Albert Camus (1955: 44) views the “absurd man” as defiantly happy and is in conscious revolt against an indifferent world.  The Filipino is “absurd” to such an extent as Elwood (2001: 66) mentions regarding the absurd man, “He can then ‘decide to accept such a universe and draw from it his strength, his refusal to hope, and the unyielding evidence of a life without consolation.’”  At this point, I want to emphasize the aspect of drawing strength through the exercise of acceptance and negate from the notion of refusing hope and viewing life as without consolation.  Once more, the proverbs can address this question of whether a Filipino is absurd amidst an indifferent world.

Clearly, the proverbs advocate acceptance of nature.  In fact, the proverb regarding the yielding bamboo strengthens the thesis that acceptance and the willingness to conform to the blowing wind are necessary in order that its branches will not be shivered.  In the same manner, going against the strong current of the river will just lead to being cast away.  The underlying theme, therefore, is the wisdom of acceptance—conforming to the will of the wind and to the will of the water.

The proverbs, undeniably, do not advocate the use of force or even the act of a “conscious revolt” or defiance towards an indifferent world.  As a matter-of-fact, the world is not even perceived as indifferent, as such is but its most natural disposition.  Hence, acceptance of the world bears strength for the Filipino people and in accomplishing this, the Filipinos, in my opinion, are tasked to exemplify katatagang-loob.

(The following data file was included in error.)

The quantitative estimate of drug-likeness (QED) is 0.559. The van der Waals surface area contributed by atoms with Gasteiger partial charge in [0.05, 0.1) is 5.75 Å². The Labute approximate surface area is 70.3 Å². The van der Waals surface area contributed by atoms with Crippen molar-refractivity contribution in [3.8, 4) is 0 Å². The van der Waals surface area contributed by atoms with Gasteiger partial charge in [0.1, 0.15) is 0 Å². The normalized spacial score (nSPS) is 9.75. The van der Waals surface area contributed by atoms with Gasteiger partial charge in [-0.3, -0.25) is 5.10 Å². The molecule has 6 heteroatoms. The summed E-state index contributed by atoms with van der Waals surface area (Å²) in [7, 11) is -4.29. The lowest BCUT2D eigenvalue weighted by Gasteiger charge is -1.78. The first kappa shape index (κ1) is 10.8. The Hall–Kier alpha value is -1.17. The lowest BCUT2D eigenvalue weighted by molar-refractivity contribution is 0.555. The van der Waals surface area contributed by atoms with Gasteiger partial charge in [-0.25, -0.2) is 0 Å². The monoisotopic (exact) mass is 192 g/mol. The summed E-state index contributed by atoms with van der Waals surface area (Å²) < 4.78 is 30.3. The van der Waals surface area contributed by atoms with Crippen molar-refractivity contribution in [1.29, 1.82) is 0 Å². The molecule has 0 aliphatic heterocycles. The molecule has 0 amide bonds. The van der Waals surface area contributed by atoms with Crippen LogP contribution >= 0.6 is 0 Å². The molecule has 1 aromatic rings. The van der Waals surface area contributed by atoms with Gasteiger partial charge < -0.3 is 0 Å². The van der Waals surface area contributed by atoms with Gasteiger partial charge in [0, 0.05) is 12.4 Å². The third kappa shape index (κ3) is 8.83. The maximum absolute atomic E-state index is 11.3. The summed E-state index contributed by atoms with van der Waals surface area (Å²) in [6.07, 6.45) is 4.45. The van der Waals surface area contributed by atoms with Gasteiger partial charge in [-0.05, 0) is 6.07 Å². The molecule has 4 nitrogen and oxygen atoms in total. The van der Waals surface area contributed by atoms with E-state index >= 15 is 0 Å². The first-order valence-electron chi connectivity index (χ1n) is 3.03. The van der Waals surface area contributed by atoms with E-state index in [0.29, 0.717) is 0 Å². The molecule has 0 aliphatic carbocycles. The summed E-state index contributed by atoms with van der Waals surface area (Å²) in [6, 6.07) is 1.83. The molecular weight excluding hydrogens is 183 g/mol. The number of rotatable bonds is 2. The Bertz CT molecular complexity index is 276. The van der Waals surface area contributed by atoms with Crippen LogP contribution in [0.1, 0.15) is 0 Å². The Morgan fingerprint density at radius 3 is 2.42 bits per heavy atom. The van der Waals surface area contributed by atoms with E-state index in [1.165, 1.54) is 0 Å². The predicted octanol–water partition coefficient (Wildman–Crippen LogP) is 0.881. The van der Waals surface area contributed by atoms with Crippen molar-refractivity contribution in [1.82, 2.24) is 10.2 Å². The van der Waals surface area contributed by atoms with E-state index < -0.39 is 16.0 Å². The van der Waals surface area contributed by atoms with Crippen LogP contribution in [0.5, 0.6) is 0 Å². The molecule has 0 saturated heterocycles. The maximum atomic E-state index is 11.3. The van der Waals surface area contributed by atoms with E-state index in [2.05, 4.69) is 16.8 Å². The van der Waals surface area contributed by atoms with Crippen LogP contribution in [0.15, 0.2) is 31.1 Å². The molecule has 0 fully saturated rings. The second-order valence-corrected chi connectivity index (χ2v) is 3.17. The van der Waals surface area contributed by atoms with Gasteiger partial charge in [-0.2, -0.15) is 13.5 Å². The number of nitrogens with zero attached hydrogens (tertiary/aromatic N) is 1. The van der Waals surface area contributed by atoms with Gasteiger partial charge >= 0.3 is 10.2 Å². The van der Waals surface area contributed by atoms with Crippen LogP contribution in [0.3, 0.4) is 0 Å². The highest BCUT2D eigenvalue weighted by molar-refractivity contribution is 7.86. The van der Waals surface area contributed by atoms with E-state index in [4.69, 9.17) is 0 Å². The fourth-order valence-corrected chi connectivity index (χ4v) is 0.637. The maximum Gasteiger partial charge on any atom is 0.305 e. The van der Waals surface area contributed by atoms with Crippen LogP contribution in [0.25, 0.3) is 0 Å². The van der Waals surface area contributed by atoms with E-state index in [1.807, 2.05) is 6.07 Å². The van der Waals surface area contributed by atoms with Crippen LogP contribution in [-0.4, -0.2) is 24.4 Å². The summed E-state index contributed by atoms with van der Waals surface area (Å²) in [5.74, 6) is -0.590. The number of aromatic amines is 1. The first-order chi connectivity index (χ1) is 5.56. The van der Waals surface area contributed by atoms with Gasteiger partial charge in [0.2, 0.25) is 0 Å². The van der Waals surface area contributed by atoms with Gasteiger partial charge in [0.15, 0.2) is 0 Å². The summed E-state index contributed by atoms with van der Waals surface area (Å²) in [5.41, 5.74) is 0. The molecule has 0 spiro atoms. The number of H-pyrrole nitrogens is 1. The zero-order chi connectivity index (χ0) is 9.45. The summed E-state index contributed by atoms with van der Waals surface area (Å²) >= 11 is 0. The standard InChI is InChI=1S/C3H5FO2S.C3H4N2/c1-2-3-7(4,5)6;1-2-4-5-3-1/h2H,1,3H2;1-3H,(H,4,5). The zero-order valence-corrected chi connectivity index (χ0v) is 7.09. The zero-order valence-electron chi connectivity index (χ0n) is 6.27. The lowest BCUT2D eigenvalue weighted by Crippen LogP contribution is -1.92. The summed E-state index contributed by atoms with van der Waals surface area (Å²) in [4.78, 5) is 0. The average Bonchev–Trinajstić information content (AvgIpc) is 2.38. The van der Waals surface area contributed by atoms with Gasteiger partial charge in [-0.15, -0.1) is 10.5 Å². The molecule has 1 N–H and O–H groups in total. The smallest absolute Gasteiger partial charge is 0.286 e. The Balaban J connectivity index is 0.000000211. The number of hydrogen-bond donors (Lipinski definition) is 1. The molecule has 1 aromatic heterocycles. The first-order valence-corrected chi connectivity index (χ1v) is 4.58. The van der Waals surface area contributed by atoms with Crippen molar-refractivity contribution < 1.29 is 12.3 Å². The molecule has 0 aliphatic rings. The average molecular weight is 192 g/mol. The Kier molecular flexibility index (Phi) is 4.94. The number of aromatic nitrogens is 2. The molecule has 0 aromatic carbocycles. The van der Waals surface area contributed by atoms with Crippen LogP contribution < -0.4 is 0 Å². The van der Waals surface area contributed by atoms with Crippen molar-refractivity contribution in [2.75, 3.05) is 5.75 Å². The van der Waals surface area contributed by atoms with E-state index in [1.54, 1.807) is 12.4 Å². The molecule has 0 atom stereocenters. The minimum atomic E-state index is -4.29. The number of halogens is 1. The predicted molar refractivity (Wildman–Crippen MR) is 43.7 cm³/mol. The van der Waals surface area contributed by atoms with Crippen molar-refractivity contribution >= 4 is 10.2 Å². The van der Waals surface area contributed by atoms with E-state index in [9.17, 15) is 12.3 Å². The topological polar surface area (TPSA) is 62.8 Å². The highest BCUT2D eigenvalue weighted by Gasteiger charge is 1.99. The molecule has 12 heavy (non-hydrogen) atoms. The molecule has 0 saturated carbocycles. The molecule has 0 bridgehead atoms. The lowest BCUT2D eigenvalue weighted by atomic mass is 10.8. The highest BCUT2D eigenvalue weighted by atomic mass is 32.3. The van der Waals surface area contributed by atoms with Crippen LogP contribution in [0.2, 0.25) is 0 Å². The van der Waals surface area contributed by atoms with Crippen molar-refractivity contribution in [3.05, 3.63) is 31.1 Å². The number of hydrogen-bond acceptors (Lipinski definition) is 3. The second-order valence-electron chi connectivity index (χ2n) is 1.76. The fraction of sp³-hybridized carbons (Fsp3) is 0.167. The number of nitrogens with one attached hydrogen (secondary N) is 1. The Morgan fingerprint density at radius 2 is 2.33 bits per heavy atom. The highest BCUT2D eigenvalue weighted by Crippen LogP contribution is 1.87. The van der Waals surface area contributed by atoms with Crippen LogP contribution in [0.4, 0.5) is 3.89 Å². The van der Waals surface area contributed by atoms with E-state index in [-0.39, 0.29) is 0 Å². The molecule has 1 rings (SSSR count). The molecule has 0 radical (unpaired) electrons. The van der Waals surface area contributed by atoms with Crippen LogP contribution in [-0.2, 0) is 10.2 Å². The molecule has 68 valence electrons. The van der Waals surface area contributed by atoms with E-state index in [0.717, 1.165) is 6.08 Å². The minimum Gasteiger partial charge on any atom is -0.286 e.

On many occasions, the Filipino is compared to a bamboo.  According to Andres (1989: 11-12):


The bamboo symbolizes flexibility, endurance, and harmony with nature; it does not fight the wind but outlasts the storm…the Filipino goes along with things, bends with fate rather than stand against things.  He has the qualities of flexibility and endurance.


The words flexibility, endurance, and harmony with nature resound a people’s philosophy of resiliency that has become a source of strength even when faced with the most difficult of circumstances.  But is this kind of strength, a refusal to hope, a view of life as without consolation?  The remaining proverbs articulate the meaningfulness of life as the Volkgeist of the Filipino.

A theme recurs in relation to the cyclic movements between storm and fair weather, suffering and happiness, misfortune and fortune, and hardship and comfort.  As Quito (1984: 74) mentions, there is credence in the transience of everything, which gives Filipinos the unexpressed disposition to take on a more favorable outlook on life.  The Filipino sees the world as cyclic and holistic (Timbreza 1999: 7).  The proverbs depict that neither suffering nor happiness lasts forever and this can be argued as an important consolation.  Both form part of the mysteries of the cyclic continuum of the world. 

With regard to suffering, the Filipino sees life not just as suffering, but rather, as a cycle of ups and down—a wheel of fate so to speak—which relates well with the Chinese worldview.  For Buddhism, life is suffering (dukkha) which comprises the first noble truth in the Aryasatya and in Hinduism, Shankara espouses that the world is maya or an illusion.